New VW Golf GTD: Wolfsburg's diesel hatch revealed

Published: 26 February 2020

► Long-range, long-distance diesel version of iconic GTI
► Much noise made about twin-dosing exhaust emissions system
► Similar look to GTI and GTE siblings

The thinking man’s GTI? Volkswagen’s revealed the first full pictures and details of its new Golf GTD – based on the 2020 Golf 8, and taking up its spot as the most powerful diesel model in the range.

It’s been revealed alongside the 2020 Golf GTI and GTE, and all three of these performance models will go on display to the public at the Geneva motor show in March 2020.

Isn’t diesel a dirty word?

At VW? Rather. The company’s dieselgate era is likely to remain hanging over it for plenty of time yet – but it doesn’t seem to have harmed ambition. Indeed, VW’s jumped into this GTD model with both feet, proclaiming it to have ‘one of the cleanest combustion engines in the world’ – not just one of the cleanest diesels.

That’s thanks mainly to a twin-dosing system for the exhaust emissions control systems. There’s two catalytic converters and two Adblue dosing points. Confusing? Definitely. Fragile? Possibly. We’re certainly not going to recommend this as a town car, as systems like this need plenty of long runs at high speed to keep operating effectively.

Should I buy a diesel car?

Think of the GTD, then, as a long-distance tourer with sporting ambitions, rather than an out-and-out hot hatchback like its GTI sibling.

How powerful is the diesel?

VW’s 2.0-litre EA288 evo engine generates 197bhp and an impressively chunky 295lb ft. A manual is off the table – not enough people purchased the previous-generation, apparently – so your only option here is VW’s seven-speed DSG, controlled via a drive-by-wire selector in the centre console or paddles behind the wheel.

Performance and economy figures haven’t been revealed yet, but we’ll update this page when they are. However, it’s more than a fair assumption to suggest the GTD will be slower than the GTI – but vastly more efficient, in keeping with its ‘long-distance sports car’ ethos.

Does it look any different to the GTI?

The same styling pack is applied to all three GT cars – consisting of coloured highlights, a subtle body kit, tartan seats and larger alloy wheels. However, where the GTI’s highlights and pinstriping are red, the GTD’s are silver, pushing it even further under the radar than its already subtle siblings.

That continues on the steering wheel and in the tartan upholstery, where red checks are replaced with light grey ones.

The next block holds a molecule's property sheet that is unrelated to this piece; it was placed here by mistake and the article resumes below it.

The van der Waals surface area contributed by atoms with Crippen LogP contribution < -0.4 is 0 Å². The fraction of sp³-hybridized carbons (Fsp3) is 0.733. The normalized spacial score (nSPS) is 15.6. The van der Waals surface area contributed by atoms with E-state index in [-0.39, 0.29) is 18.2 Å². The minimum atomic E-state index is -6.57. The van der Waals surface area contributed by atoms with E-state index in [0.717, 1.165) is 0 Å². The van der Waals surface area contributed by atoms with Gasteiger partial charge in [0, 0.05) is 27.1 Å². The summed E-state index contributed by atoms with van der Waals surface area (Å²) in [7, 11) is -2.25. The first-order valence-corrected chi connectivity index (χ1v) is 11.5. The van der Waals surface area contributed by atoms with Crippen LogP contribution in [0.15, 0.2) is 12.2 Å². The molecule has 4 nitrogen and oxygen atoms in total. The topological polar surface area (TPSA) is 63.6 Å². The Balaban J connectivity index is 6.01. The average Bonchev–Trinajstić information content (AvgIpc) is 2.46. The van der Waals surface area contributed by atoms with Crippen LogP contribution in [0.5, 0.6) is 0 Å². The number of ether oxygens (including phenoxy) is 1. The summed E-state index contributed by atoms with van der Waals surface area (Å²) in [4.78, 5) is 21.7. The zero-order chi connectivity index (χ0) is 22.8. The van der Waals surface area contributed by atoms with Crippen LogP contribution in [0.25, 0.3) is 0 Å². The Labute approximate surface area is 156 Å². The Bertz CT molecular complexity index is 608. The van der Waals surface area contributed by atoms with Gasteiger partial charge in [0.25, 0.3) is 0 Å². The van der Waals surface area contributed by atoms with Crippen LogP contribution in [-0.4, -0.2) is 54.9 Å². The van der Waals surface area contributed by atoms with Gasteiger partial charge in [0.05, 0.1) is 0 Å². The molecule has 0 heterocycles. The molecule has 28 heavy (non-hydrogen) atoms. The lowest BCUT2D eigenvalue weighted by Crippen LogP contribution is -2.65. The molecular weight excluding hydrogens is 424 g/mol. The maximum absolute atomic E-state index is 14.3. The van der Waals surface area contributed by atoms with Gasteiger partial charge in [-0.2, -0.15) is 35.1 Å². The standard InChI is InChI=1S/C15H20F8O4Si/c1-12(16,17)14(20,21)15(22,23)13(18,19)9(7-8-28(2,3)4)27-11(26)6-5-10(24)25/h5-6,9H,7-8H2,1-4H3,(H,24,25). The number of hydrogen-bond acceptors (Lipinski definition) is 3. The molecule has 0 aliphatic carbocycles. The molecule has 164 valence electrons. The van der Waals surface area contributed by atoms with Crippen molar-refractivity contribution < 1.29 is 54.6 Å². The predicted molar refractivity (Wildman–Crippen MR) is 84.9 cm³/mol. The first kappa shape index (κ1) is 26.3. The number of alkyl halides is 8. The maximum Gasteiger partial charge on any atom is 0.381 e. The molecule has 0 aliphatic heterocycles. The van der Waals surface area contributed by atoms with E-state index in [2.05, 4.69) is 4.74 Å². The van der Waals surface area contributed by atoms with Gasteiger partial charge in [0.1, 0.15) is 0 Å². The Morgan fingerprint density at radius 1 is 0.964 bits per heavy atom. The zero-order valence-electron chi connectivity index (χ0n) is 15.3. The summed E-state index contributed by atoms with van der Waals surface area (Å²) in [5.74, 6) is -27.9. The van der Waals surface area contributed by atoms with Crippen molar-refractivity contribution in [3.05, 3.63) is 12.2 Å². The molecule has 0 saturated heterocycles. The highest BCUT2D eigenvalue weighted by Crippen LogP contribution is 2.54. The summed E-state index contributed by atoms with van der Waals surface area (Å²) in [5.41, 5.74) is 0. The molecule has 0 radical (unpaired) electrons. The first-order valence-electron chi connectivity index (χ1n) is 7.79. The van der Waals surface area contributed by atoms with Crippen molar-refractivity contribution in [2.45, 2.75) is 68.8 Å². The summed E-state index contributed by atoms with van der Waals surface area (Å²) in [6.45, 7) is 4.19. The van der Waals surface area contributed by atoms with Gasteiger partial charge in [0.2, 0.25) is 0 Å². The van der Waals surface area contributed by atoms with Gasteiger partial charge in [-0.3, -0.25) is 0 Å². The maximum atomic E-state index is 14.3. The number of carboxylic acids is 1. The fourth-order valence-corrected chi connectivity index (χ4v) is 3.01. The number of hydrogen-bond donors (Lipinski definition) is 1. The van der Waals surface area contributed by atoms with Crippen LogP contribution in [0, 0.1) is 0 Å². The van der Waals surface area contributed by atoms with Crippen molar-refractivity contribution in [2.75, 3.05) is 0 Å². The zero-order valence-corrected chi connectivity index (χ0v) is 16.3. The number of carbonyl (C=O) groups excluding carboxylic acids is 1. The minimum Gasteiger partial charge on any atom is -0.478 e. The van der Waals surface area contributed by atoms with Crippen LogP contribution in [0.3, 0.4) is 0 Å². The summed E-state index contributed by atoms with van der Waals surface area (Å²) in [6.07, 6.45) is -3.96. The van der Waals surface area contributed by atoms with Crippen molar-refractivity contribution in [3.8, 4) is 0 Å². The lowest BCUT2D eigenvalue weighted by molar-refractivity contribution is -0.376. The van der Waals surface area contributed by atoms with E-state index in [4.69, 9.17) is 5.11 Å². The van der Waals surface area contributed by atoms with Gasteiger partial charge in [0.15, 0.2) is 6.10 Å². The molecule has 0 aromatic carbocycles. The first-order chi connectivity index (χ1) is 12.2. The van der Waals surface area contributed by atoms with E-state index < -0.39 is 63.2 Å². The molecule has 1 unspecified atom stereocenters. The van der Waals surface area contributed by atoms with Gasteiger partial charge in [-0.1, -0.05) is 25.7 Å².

Customers wishing to stay properly stealthy would do best to avoid optioning the lighting package for the front end. Consisting of a full-width LED element across the grille as well as honeycombed foglights, it’s a slick and distinctive look that will mark performance VWs out from the crowd.

What’s the interior like?

The GTD gets Volkswagen’s latest Innovision infotainment system – a pairing of 10.25-inch Virtual Cockpit and 10.0-inch infotainment display, fitted with the latest connected systems, smartphone links and smart 3D nav. Admittedly, it’s an option, but it’s one worth ticking. While the digital dials come as standard, only GTE cars get the larger central screen – GTI and GTDs come fitted with an 8.5-inch unit instead, which is rather less striking.

Elsewhere, it’s business as usual. Volkswagen’s war against the physical button is most stark in the interior of the Golf 8 – there’s just one, for the hazard lights. Ambient lighting is ample, and there’s an air of solidity that many rivals struggle to match.

Who is this car for?

It’s for the boy racer who’s grown up and now has an hour’s motorway commute each day. Volkswagen will no doubt claim the GTD has all the character of the GTI – and while that’s the case in terms of suspension components, chassis tuning and physical appearance, we’re not expecting it to be anywhere near as engaging.

And that’s fine. While the GTI will make light of the twisty bits at either end of a commute, the GTD is much more likely to relax on the big chunk of A-road in the middle. It’s a sensible, efficient and rapid long-distance commuter that can occasionally enjoy being chucked around a twisty lane.

Rivals typically come from within the VW Group – top-spec examples of the SEAT Leon, for example, or Skoda’s popular Octavia vRS diesel. Besides that, diesels that combine high performance with capable chassis are few and far between, usually erring on the side of comfort.

Sounds good. When can I have one?

Order books will open soon for deliveries towards the end of 2020. Expect prices to increase somewhat over its predecessors initial £26,300 – if only due to the lack of a basic 3dr, manual model. We’ll bring you more details, including performance and fuel economy stats, as soon as we have them.

By Tom Wiltshire

Bauer Automotive staff writer; enjoys Peugeots, naturally-aspirated diesels, column shifts and steel wheels